Q) The Fantasia rulebook (with the Larry Elmore cover) has some changes from the one I have seen before, so why isn't it titled as a '2nd edition'?
A) The whole notion of a 2nd, 3rd of 4th 'edition' is more of a marketing tool rather than a solid truth, and Fantasia just doesn't play that kind of game with its customers. Now, we are a little 'old school' (though we're new school as well, so I guess we're the 'timeless school', like a Wizard's sanctum or something), and if one looks at older editions of D&D, it was up to a 4th 'edition' as far back as 1983, though this was not included in the title. It simply wasn't necessary. But after TSR Inc. went ultra-corporate in the mid '80s, style rather than substance seemed to be the agenda for D&D, and AD&D was repackaged as the '2nd Edition'. Now, all things TSR and D&D especially being the standard-setter for the entire industry (and rightfully so), it became fashionable to title any game with any change as a new 'edition'. Now, if Fantasia were to undergo some radical changes, indeed to become a different game than it was previously, we would be justified in naming it a second edition. However, improvements, no matter how many, do not constitute such a title change. For example, the new D&D (d&d20 as we call it) is indeed a 'new edition' compared to the old system of AD&D (1st and 2nd). Different, not better or worse, just different (and they didn't title it as 3rd edition, to their credit). And we simply won't slap an extended title on something like a movie sequel to try and dig more dollars out of our loyal fans' pockets.
Q) Aren't the Fantasia rules a little too strict and stifling? Perilous even?
A) Perilous? As in, adventures can be perilous? Hmmm, I never thought of that. To be brutally honest, I think Fantasia is more exciting because it's perilous. I know it's fun and all to 'role-play' a Character in the village setting, but this is not a fantasy role-playing game. It is a fantasy role-playing adventure game. If there is no danger, there is no excitement. And we all like excitement. Referring back to one of my favorite film adventures, I believe the saga is called 'Star Wars', not 'Star Whores'. If that film was like a lot of games I've played, the party would never have left the Cantina, and would have had one bar-brawl after another. But in the perilous, exciting, adventure game, we're going all the way to the Death Star trench, and tell a helluva lot more of the story! Sometimes I have to look at what the typical fantasy city has become, indeed, a dungeon with shoppes at every corner of the map. There's a reason that all those trolls and orcs and other beasties mull about the tavern, and that is, quite simply because a lot of Players seem to have forgotten that there is a world of adventure out there, and GMs had to send the monsters to them. Role-playing doesn't necessarily mean role-playing Farmer Joe and how he hoes his fields, but playing the role of an adventurer, dealing with the crisis of a lost comrade, the cruel demands of honor on the battlefield, the choice between love and treasure in a collapsing dungeon, etc. In order to push the game's level of excitement to that of a memorable one, strict rules, and strict consequences are necessary. Rules that don't hold Players to grave consequences, rules full of gray areas, and rules that rely overmuch on an easily-influenced human GM will never raise the stakes to the level of excitement that we truly deserve! Without sounding like a rule-player, rules are still necessary, the hardcore black-and-white being what creates the odds that we are to try to overcome, as opposed to everyone seeing the 'killer GM' to blame when his discretion and attempts at a good story haunt him because Mr. 80-Hit-Points lost his +5 Holy Avenger. Twelve years and counting have endowed the Fantasia rules with a wonderful balance of fair play, allowing the smart, the lucky, and the faithful Player to have a great adventure, with fulfilling rewards rather than hollow ones, and victories they earned rather than those that were simply passed to them out of charity. Bottom line: If there is no real threat, there is no excitement, and you may as well not have dice, rulebooks or even a character sheet in the first place. Okay, rant over. Heck, I guess even my Q&A can be perilous.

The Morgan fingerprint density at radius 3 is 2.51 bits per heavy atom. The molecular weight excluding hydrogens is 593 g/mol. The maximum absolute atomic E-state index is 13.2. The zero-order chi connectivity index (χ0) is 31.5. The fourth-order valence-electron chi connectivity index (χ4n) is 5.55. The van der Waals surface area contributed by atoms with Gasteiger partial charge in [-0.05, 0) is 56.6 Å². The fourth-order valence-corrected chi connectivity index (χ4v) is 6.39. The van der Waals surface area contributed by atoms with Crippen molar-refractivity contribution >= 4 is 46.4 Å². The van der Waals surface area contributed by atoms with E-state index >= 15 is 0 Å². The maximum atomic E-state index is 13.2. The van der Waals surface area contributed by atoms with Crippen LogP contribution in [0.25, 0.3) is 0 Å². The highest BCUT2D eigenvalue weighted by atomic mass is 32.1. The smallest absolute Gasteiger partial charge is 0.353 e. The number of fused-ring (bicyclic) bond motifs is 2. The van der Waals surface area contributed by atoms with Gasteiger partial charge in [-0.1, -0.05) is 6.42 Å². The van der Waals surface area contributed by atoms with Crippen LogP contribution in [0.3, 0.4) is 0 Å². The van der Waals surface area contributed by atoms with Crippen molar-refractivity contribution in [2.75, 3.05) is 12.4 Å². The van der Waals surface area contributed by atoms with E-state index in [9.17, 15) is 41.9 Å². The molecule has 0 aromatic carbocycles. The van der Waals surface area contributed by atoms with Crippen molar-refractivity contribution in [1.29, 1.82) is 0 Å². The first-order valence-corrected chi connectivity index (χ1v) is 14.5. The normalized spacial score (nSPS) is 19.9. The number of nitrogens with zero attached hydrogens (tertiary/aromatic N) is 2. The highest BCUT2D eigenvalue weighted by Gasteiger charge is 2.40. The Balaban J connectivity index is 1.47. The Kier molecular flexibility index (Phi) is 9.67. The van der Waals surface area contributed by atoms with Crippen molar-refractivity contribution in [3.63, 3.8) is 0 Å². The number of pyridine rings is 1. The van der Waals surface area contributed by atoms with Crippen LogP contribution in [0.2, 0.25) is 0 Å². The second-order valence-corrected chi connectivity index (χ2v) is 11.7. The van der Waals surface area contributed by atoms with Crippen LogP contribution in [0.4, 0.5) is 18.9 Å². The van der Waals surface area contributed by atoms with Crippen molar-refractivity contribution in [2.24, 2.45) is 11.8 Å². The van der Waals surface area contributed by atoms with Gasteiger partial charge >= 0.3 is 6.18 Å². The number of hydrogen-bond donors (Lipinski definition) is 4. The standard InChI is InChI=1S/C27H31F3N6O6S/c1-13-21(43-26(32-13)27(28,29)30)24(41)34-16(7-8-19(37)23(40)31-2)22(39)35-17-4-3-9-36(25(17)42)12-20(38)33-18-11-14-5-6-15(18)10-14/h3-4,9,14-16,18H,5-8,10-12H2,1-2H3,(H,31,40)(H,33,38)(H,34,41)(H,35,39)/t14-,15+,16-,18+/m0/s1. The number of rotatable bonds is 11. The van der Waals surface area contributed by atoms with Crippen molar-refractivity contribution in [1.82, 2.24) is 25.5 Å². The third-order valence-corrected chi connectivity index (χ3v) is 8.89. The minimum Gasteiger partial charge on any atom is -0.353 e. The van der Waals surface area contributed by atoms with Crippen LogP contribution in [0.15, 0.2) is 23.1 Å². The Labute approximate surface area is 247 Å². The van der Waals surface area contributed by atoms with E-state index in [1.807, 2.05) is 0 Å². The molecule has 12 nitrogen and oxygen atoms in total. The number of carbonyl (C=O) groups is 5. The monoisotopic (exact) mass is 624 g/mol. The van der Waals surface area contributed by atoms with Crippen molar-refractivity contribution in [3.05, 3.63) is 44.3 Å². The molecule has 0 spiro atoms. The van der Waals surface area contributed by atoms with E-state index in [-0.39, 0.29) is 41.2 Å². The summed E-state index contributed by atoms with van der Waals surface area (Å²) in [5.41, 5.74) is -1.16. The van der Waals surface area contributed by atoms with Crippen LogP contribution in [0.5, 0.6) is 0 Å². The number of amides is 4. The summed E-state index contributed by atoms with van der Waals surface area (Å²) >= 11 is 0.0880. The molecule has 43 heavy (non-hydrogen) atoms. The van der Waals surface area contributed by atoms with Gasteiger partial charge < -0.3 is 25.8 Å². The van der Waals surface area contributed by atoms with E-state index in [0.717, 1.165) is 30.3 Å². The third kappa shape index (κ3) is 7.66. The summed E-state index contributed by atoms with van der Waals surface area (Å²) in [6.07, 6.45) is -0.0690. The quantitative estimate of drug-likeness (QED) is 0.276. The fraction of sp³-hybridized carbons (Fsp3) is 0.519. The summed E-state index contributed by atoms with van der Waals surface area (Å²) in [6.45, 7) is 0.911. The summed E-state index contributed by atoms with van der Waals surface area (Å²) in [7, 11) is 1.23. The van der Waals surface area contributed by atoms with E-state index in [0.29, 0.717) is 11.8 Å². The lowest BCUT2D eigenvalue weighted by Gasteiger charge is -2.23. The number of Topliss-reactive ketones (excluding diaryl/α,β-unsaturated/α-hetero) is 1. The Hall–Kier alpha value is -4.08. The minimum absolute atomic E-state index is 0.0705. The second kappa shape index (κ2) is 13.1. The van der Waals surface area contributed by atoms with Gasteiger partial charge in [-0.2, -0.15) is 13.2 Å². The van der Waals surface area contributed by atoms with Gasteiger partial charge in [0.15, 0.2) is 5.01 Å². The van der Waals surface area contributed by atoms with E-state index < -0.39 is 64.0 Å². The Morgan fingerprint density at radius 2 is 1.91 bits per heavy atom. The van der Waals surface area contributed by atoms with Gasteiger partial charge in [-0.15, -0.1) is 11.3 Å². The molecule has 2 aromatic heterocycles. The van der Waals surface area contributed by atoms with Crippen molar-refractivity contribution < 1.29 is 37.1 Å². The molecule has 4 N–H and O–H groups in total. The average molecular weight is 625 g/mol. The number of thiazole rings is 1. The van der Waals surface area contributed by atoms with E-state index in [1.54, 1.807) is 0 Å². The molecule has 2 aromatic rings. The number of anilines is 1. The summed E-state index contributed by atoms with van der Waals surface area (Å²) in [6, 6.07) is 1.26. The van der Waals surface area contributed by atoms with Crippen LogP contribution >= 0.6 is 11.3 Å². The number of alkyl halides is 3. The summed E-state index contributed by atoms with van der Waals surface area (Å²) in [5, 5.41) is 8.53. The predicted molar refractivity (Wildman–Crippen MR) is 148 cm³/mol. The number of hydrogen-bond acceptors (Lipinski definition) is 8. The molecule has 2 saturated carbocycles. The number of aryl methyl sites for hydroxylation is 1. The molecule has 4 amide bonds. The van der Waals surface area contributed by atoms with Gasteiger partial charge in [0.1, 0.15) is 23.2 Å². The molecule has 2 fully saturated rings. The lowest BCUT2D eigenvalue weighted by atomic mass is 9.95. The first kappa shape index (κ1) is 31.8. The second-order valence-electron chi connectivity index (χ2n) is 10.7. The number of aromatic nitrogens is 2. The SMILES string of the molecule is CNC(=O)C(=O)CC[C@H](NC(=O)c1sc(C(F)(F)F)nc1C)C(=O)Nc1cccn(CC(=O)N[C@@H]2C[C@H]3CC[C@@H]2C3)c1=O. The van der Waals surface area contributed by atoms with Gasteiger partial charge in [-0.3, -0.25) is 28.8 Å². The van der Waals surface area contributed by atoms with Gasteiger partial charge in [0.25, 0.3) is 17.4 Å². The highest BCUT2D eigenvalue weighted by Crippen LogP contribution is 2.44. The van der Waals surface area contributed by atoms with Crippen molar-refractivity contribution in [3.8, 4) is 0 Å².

Q) Will there ever be additional rulebooks made for Fantasia?
A) No. It is too easy for rules to rage out of control and make a game too complex. Moreover, the production of rules takes precious time away from designing adventures, which is what the game is all about. However, we have recently added a page for Optional Rules for the Fantasia game. These are both rules that were scrapped in the game design and household rules sent in to us by other players, both of which you may use at your Game Master's option. If ever a sixth core book was to be made for Fantasia, it would not be an expensaion of the core rules, but rules in a different Age of the world (the Sixth Age), when the world is radicially different and thus, in effect, a different game in itself.